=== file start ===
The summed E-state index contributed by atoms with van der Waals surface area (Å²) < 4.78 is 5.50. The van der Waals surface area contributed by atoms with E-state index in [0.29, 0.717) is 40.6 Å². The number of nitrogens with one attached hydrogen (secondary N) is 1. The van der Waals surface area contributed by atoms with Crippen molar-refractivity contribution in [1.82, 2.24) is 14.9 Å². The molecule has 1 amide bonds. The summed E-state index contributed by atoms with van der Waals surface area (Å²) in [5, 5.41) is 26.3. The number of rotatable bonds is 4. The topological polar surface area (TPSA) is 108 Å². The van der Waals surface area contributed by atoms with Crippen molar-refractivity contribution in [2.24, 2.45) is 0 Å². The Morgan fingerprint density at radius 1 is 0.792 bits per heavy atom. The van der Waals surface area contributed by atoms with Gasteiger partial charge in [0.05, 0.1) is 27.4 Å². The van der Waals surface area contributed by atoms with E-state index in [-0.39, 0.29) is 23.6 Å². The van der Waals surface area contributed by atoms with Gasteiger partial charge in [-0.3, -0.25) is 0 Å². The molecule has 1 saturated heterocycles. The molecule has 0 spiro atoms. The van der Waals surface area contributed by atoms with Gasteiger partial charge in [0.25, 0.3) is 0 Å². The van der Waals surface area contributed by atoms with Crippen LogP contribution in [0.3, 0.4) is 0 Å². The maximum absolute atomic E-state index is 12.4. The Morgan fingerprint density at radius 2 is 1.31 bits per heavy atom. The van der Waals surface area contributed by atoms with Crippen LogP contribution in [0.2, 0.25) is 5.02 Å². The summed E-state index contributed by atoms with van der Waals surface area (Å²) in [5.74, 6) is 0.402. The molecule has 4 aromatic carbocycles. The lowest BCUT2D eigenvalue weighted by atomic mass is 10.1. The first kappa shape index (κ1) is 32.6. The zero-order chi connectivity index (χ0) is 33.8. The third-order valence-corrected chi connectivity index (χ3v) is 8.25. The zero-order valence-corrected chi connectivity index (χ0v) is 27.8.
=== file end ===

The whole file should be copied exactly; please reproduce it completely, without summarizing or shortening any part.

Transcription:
The summed E-state index contributed by atoms with van der Waals surface area (Å²) < 4.78 is 5.50. The van der Waals surface area contributed by atoms with E-state index in [0.29, 0.717) is 40.6 Å². The number of nitrogens with one attached hydrogen (secondary N) is 1. The van der Waals surface area contributed by atoms with Crippen molar-refractivity contribution in [1.82, 2.24) is 14.9 Å². The molecule has 1 amide bonds. The summed E-state index contributed by atoms with van der Waals surface area (Å²) in [5, 5.41) is 26.3. The number of rotatable bonds is 4. The topological polar surface area (TPSA) is 108 Å². The van der Waals surface area contributed by atoms with Crippen molar-refractivity contribution in [2.24, 2.45) is 0 Å². The Morgan fingerprint density at radius 1 is 0.792 bits per heavy atom. The van der Waals surface area contributed by atoms with Gasteiger partial charge in [0.05, 0.1) is 27.4 Å². The van der Waals surface area contributed by atoms with E-state index in [-0.39, 0.29) is 23.6 Å². The van der Waals surface area contributed by atoms with Gasteiger partial charge in [-0.3, -0.25) is 0 Å². The molecule has 1 saturated heterocycles. The molecule has 0 spiro atoms. The van der Waals surface area contributed by atoms with Gasteiger partial charge in [0.25, 0.3) is 0 Å². The van der Waals surface area contributed by atoms with Crippen LogP contribution in [0.3, 0.4) is 0 Å². The maximum absolute atomic E-state index is 12.4. The Morgan fingerprint density at radius 2 is 1.31 bits per heavy atom. The van der Waals surface area contributed by atoms with Crippen LogP contribution in [0.2, 0.25) is 5.02 Å². The summed E-state index contributed by atoms with van der Waals surface area (Å²) in [5.74, 6) is 0.402. The molecule has 4 aromatic carbocycles. The lowest BCUT2D eigenvalue weighted by atomic mass is 10.1. The first kappa shape index (κ1) is 32.6. The zero-order chi connectivity index (χ0) is 33.8. The third-order valence-corrected chi connectivity index (χ3v) is 8.25. The zero-order valence-corrected chi connectivity index (χ0v) is 27.8.